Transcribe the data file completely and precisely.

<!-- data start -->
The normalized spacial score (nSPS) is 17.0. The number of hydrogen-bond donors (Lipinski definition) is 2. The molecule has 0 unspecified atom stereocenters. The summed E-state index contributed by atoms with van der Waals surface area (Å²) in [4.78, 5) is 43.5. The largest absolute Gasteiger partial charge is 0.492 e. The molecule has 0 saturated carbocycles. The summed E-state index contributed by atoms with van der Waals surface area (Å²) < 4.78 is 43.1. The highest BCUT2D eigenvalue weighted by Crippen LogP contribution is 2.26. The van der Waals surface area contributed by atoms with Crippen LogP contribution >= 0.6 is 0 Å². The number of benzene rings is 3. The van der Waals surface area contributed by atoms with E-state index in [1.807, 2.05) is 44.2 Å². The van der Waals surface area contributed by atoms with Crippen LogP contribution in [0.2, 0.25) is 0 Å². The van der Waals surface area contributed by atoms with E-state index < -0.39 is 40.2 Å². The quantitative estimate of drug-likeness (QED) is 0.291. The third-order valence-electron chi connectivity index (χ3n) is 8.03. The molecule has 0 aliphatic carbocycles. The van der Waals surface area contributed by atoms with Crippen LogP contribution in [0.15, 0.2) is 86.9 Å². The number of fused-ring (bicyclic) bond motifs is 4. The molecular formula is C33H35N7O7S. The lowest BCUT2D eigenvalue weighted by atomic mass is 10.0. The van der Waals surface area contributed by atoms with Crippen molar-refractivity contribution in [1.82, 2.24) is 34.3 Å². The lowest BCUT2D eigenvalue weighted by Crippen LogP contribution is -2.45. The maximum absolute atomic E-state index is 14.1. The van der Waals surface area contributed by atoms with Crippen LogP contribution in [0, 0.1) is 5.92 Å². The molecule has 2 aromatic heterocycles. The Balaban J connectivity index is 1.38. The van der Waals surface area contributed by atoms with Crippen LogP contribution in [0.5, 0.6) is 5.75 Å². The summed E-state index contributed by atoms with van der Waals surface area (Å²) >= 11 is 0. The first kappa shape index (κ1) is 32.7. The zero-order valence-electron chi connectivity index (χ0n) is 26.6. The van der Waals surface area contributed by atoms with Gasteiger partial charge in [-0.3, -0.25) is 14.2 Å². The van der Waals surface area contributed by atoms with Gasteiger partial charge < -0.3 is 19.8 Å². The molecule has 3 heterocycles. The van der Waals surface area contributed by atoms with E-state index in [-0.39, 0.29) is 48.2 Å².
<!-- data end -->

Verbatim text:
The normalized spacial score (nSPS) is 17.0. The number of hydrogen-bond donors (Lipinski definition) is 2. The molecule has 0 unspecified atom stereocenters. The summed E-state index contributed by atoms with van der Waals surface area (Å²) in [4.78, 5) is 43.5. The largest absolute Gasteiger partial charge is 0.492 e. The molecule has 0 saturated carbocycles. The summed E-state index contributed by atoms with van der Waals surface area (Å²) < 4.78 is 43.1. The highest BCUT2D eigenvalue weighted by Crippen LogP contribution is 2.26. The van der Waals surface area contributed by atoms with Crippen LogP contribution >= 0.6 is 0 Å². The number of benzene rings is 3. The van der Waals surface area contributed by atoms with E-state index in [1.807, 2.05) is 44.2 Å². The van der Waals surface area contributed by atoms with Crippen LogP contribution in [0.2, 0.25) is 0 Å². The van der Waals surface area contributed by atoms with E-state index < -0.39 is 40.2 Å². The quantitative estimate of drug-likeness (QED) is 0.291. The third-order valence-electron chi connectivity index (χ3n) is 8.03. The molecule has 0 aliphatic carbocycles. The van der Waals surface area contributed by atoms with Crippen LogP contribution in [0.15, 0.2) is 86.9 Å². The number of fused-ring (bicyclic) bond motifs is 4. The molecular formula is C33H35N7O7S. The lowest BCUT2D eigenvalue weighted by atomic mass is 10.0. The van der Waals surface area contributed by atoms with Crippen molar-refractivity contribution in [1.82, 2.24) is 34.3 Å². The lowest BCUT2D eigenvalue weighted by Crippen LogP contribution is -2.45. The maximum absolute atomic E-state index is 14.1. The van der Waals surface area contributed by atoms with Crippen LogP contribution in [0, 0.1) is 5.92 Å². The molecule has 2 aromatic heterocycles. The Balaban J connectivity index is 1.38. The van der Waals surface area contributed by atoms with Crippen LogP contribution in [0.5, 0.6) is 5.75 Å². The summed E-state index contributed by atoms with van der Waals surface area (Å²) >= 11 is 0. The first kappa shape index (κ1) is 32.7. The zero-order valence-electron chi connectivity index (χ0n) is 26.6. The van der Waals surface area contributed by atoms with Gasteiger partial charge in [-0.3, -0.25) is 14.2 Å². The van der Waals surface area contributed by atoms with Gasteiger partial charge < -0.3 is 19.8 Å². The molecule has 3 heterocycles. The van der Waals surface area contributed by atoms with E-state index in [-0.39, 0.29) is 48.2 Å².